Carrots Do Not Improve Eyesight

October 17, 2011 at 2:00 am 15 comments

By Chad Upton | Editor

Like many kids, I didn’t like vegetables — especially carrots and broccoli. Adults frequently told me that carrots would improve my eyesight, so that seemed like a good reason to try liking them.

There was one person who didn’t tell me this, he actually told me the opposite. My grand father overheard somebody tell me that carrots would improve my eyesight and he let me in on a little secret — it was all a big lie. Carrots do not improve your eyesight.

Sure, carrots and many other foods do contain beta-carotene, which metabolizes into Vitamin A and everyone agrees that is essential for maintaining eye health, but it does not improve it. If you are not consuming enough vitamin A, any number of sources could help restore your vitamin A supply. Carrots themselves are not unique or magical in this way. In fact, carrots have less beta-carotene per 200 calorie serving than red peppers, kale and lettuce.

If lettuce, kale and red pepper have more beta-carotene than carrots, why do carrots get all the eyesight credit?

During World War II, the British were particularly good at shooting down Nazi bombers at night, when it’s almost impossible to see other planes. It was as if they had super-human sight, and they did. They had radar.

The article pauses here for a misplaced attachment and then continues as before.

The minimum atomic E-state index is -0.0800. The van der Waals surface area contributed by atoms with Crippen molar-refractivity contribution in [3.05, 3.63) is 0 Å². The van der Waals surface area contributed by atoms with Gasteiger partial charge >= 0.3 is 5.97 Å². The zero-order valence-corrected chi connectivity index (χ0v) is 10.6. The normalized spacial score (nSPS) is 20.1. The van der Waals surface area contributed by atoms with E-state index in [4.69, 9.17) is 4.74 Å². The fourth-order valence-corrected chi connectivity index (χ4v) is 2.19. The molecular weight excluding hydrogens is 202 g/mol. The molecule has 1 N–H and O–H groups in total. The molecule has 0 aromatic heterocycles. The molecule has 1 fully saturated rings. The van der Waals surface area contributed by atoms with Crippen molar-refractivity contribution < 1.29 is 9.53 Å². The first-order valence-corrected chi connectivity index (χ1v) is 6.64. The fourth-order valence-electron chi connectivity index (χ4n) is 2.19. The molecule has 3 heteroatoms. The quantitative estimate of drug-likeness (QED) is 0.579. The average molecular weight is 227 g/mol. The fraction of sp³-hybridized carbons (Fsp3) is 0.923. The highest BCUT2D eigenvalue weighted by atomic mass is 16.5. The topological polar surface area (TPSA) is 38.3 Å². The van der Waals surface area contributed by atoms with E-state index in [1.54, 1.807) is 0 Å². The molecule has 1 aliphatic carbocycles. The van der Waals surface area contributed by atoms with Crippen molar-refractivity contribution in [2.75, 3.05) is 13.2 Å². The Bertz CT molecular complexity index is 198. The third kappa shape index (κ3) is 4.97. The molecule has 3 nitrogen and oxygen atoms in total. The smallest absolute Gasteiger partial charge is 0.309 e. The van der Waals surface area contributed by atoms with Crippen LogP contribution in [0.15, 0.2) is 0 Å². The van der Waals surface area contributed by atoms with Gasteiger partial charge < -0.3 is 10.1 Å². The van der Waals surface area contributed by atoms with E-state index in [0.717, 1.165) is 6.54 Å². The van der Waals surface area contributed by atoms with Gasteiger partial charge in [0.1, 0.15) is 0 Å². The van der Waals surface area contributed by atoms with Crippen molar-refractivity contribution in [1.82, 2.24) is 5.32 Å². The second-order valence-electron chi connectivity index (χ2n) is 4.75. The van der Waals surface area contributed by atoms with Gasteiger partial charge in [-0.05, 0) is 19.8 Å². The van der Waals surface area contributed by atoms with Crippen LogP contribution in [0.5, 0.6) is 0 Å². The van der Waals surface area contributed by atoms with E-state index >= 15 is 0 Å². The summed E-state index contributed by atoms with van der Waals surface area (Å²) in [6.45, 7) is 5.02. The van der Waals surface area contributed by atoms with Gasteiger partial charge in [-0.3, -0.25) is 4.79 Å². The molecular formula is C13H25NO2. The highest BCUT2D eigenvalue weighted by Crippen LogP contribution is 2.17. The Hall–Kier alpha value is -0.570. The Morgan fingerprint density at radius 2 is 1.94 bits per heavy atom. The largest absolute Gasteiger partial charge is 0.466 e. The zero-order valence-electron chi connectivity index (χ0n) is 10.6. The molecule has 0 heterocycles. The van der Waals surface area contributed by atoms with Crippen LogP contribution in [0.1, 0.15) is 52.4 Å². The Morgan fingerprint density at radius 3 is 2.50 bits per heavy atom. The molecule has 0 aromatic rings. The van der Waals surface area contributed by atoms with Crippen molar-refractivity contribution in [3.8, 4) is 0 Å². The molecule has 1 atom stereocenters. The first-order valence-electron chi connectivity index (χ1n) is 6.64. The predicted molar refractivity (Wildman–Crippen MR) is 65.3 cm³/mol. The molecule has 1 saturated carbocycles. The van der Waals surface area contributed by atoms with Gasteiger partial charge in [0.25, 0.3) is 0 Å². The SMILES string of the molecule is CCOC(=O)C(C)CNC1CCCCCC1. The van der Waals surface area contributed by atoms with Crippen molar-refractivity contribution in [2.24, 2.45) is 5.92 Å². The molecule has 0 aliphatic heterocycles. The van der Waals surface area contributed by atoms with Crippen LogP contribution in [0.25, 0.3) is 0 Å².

Once news stories started to circulate about these pilots with seemingly super-human eyes, the government needed a good explanation to prevent the Germans from learning about this technology. Carrots.

Flight Lieutenant John Cunningham, nicknamed “Cats Eyes” for his incredible ability to shoot down enemy planes, had a natural love for carrots. The story wrote itself and they explained that they were feeding other pilots a lot of carrots to improve their eyesight too.

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Sources: duke healthsnopes,

Entry filed under: Demystified, Despite Popular Belief, Food and Drink. Tags: , , , , , , , , , .

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15 Comments Add your own

  • 1. ritchieinfo  |  October 17, 2011 at 11:26 pm